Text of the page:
By Dede Feldman

University of New Mexico Press 2014

$24.95 Paperback • 978-0-8263-5438-9

Whether you’re a teacher looking for a political science book for your civics course, or a citizen with an abiding interest in books on politics or New Mexico history, this vividly written book by a New Mexico State Senator casts long-needed light on the inner workings of New Mexico government – and by extension on state governments throughout the United States.

This is a “how to” book for reformers everywhere who need to know how to take their cause to the “powers that be” in the legislature. Here are case studies in how to – and how not to—pass legislation to provide affordable health care, ethical government, lower prescription drug prices, a sane drug policy and an end to the death penalty. Here’s how advocates in one state have done it by building unlikely coalitions, telling compelling stories and understanding how the system works. Advocates in other states facing the same issues, will benefit from this lively account from this very successful and productive legislator.

UNM Press
Barnes and Noble

Here’s What People Are Saying

“Completely honest and highly informative. To look at a legislative body is to observe democracy in the raw—with all its diverse characters and influences and its many conflicts, compromises, and achievements. Dede Feldman, a first-rate observer and chronicler, shows us the insides of the New Mexico State Senate.”—Fred Harris, former U.S. Senator and professor emeritus of political science, University of New Mexico

“It can be stomach churning to watch a state legislature in action, but it can also be a strong motivation to push for improvements. Dede Feldman has pushed hard and effectively as a fighting reformer and former state senator in New Mexico — and now, with this insightful peek into the inner workings of that legislative chamber, she’s encouraging all of us to join the fight.” Jim Hightower, populist speaker, writer and editor of the Hightower Lowdown

“An insightful and compelling history of New Mexico’s legislative battles. Feldman’s observations are astute and her story well told.” US Senator Tom Udall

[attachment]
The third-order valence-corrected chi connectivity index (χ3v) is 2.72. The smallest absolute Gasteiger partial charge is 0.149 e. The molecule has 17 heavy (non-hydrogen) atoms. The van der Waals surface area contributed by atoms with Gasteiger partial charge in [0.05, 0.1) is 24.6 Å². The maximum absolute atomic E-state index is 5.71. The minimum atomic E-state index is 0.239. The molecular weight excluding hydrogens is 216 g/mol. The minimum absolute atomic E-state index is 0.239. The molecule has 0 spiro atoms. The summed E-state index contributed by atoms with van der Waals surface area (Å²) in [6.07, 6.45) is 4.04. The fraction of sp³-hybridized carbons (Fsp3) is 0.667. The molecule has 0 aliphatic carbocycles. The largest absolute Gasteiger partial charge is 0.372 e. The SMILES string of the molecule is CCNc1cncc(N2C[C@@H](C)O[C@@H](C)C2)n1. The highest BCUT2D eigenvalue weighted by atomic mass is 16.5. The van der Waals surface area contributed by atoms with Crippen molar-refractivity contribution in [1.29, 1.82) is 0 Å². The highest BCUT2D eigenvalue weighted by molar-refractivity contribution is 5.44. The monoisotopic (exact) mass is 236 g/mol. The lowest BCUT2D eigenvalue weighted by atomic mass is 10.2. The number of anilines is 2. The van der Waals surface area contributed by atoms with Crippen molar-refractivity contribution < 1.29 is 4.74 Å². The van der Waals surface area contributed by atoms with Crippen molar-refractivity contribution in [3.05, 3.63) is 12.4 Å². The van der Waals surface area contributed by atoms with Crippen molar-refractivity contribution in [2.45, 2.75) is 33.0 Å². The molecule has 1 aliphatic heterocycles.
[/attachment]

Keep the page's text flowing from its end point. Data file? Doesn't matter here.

Chapter 8 Taking a Bullet for the NRA

They were mothers of teenagers who had been shot or committed suicide. Mary Hunt lost her son Matthew in a triple homicide in the East Mountains near Albuquerque. He, along with Viola Garcia’s son Luis and Joan Shirley’s son Kevin, were on their way home from a party on a May night in 1999 when their car was riddled with bullets at a quiet intersection in Sandia Park. A few years before the shooting that took the three teens, Gina Lujan’s daughter, 19-year-old Emilia, depressed about her boyfriend and the suicide of a friend, used the loaded revolver her mother kept under the mattress to take her own life.

Now, in the winter of 2001, these moms were on a mission. They were standing together, telling their painful stories at a news conference in the Rotunda, at an event organized by the NM Coalition against Gun Violence, a group of survivors, police officers, sheriffs, emergency room doctors, health advocates and religious leaders. The news conference was to drum up support for the bills that three other women, Rep. Patsy Trujillo-Knauer, from Santa Fe, Rep. Gail Chasey, from Albuquerque, 1 and I were sponsoring in the 2001 session to reduce youth gun violence. My bill, the Children and Firearms Safety Bill (SB 131), required safety locks for every gun sold in New Mexico. Rep. Knauer’s (HB 250) the Child Access Prevention Act, established penalties for parents who did not safeguard handguns from possession by children. Rep. Chasey’s Handgun Safety Standard Act (HB 310) was aimed at getting a commission to look at new gun technologies, which would allow only their owners to fire them.

With memories of the Columbine High School shootings fresh in our minds, and a growing awareness that New Mexico had a dismal record of gun violence, we believed that we could save young lives. Why should the US lead the rest of the world year after year in the number and rate of children dying from firearms?   And why should we sit still while firearms became the second leading cause of teen deaths after auto accidents? We were careful to explain that we were not challenging rights to gun ownership but were just asking for a little commonsense regulation in an area that seemed to get an exemption from health and safety standards. Sixteen other states (and several major cities) already had laws requiring safe storage of loaded firearms, mostly through trigger locks. The National Rifle Association (NRA) had publicly supported these laws in California, Florida, Iowa, Maryland and Wisconsin.   Public polling showed widespread support, and we were optimistic.

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